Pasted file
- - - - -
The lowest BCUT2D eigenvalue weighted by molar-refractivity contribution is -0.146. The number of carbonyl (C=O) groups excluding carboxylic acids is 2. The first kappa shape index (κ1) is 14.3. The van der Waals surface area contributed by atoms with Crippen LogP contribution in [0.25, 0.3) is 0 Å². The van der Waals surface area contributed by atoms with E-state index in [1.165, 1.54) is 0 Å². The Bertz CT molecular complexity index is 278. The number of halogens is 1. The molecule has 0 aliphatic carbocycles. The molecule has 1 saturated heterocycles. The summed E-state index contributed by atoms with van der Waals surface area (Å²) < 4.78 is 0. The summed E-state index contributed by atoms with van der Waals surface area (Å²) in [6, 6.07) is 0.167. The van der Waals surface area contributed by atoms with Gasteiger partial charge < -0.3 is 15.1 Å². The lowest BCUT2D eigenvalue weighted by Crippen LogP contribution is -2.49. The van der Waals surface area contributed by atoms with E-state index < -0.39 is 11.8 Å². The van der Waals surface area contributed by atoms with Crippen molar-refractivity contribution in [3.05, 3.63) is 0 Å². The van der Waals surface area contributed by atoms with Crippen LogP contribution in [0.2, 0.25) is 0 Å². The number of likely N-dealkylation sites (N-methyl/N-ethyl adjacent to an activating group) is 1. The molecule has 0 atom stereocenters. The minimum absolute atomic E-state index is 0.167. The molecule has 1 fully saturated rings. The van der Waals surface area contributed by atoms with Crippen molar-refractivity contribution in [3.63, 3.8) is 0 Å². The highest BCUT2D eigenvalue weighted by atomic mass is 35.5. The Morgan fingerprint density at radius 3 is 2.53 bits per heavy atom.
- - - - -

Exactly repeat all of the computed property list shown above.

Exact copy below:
The lowest BCUT2D eigenvalue weighted by molar-refractivity contribution is -0.146. The number of carbonyl (C=O) groups excluding carboxylic acids is 2. The first kappa shape index (κ1) is 14.3. The van der Waals surface area contributed by atoms with Crippen LogP contribution in [0.25, 0.3) is 0 Å². The van der Waals surface area contributed by atoms with E-state index in [1.165, 1.54) is 0 Å². The Bertz CT molecular complexity index is 278. The number of halogens is 1. The molecule has 0 aliphatic carbocycles. The molecule has 1 saturated heterocycles. The summed E-state index contributed by atoms with van der Waals surface area (Å²) < 4.78 is 0. The summed E-state index contributed by atoms with van der Waals surface area (Å²) in [6, 6.07) is 0.167. The van der Waals surface area contributed by atoms with Gasteiger partial charge < -0.3 is 15.1 Å². The lowest BCUT2D eigenvalue weighted by Crippen LogP contribution is -2.49. The van der Waals surface area contributed by atoms with E-state index < -0.39 is 11.8 Å². The van der Waals surface area contributed by atoms with Crippen molar-refractivity contribution in [3.05, 3.63) is 0 Å². The van der Waals surface area contributed by atoms with Crippen LogP contribution in [0.2, 0.25) is 0 Å². The number of likely N-dealkylation sites (N-methyl/N-ethyl adjacent to an activating group) is 1. The molecule has 0 atom stereocenters. The minimum absolute atomic E-state index is 0.167. The molecule has 1 fully saturated rings. The van der Waals surface area contributed by atoms with Crippen molar-refractivity contribution in [3.63, 3.8) is 0 Å². The highest BCUT2D eigenvalue weighted by atomic mass is 35.5. The Morgan fingerprint density at radius 3 is 2.53 bits per heavy atom.